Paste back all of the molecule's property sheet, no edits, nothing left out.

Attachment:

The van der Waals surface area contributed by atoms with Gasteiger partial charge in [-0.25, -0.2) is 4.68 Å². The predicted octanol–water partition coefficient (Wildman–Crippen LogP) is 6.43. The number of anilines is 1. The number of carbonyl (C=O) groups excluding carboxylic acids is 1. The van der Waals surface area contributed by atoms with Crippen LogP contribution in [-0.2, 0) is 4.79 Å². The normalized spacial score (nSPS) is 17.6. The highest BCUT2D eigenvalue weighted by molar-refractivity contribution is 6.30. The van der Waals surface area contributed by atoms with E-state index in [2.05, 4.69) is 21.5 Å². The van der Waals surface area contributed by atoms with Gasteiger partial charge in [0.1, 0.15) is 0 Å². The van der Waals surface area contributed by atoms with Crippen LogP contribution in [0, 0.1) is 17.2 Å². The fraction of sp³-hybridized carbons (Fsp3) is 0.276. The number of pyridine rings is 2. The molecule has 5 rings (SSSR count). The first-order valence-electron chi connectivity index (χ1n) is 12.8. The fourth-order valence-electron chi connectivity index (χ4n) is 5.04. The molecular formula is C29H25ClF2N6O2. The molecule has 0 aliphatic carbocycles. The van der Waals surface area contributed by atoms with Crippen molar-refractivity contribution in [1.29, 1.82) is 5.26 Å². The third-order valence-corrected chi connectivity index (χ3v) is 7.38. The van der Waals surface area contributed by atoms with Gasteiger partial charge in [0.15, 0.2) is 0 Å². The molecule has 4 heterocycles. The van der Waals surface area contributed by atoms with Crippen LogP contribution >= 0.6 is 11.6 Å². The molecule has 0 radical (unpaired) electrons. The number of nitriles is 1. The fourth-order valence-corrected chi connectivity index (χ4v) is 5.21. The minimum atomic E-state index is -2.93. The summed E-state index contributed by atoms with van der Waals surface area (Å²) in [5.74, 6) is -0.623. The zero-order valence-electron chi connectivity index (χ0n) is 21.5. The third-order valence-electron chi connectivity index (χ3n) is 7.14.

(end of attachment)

The van der Waals surface area contributed by atoms with Gasteiger partial charge in [-0.25, -0.2) is 4.68 Å². The predicted octanol–water partition coefficient (Wildman–Crippen LogP) is 6.43. The number of anilines is 1. The number of carbonyl (C=O) groups excluding carboxylic acids is 1. The van der Waals surface area contributed by atoms with Crippen LogP contribution in [-0.2, 0) is 4.79 Å². The normalized spacial score (nSPS) is 17.6. The highest BCUT2D eigenvalue weighted by molar-refractivity contribution is 6.30. The van der Waals surface area contributed by atoms with E-state index in [2.05, 4.69) is 21.5 Å². The van der Waals surface area contributed by atoms with Gasteiger partial charge in [0.1, 0.15) is 0 Å². The van der Waals surface area contributed by atoms with Crippen LogP contribution in [0, 0.1) is 17.2 Å². The fraction of sp³-hybridized carbons (Fsp3) is 0.276. The number of pyridine rings is 2. The molecule has 5 rings (SSSR count). The first-order valence-electron chi connectivity index (χ1n) is 12.8. The fourth-order valence-electron chi connectivity index (χ4n) is 5.04. The molecular formula is C29H25ClF2N6O2. The molecule has 0 aliphatic carbocycles. The van der Waals surface area contributed by atoms with Crippen molar-refractivity contribution in [1.29, 1.82) is 5.26 Å². The third-order valence-corrected chi connectivity index (χ3v) is 7.38. The van der Waals surface area contributed by atoms with Gasteiger partial charge in [0.15, 0.2) is 0 Å². The molecule has 4 heterocycles. The van der Waals surface area contributed by atoms with Crippen LogP contribution >= 0.6 is 11.6 Å². The molecule has 0 radical (unpaired) electrons. The number of nitriles is 1. The fourth-order valence-corrected chi connectivity index (χ4v) is 5.21. The minimum atomic E-state index is -2.93. The summed E-state index contributed by atoms with van der Waals surface area (Å²) in [5.74, 6) is -0.623. The zero-order valence-electron chi connectivity index (χ0n) is 21.5. The third-order valence-electron chi connectivity index (χ3n) is 7.14.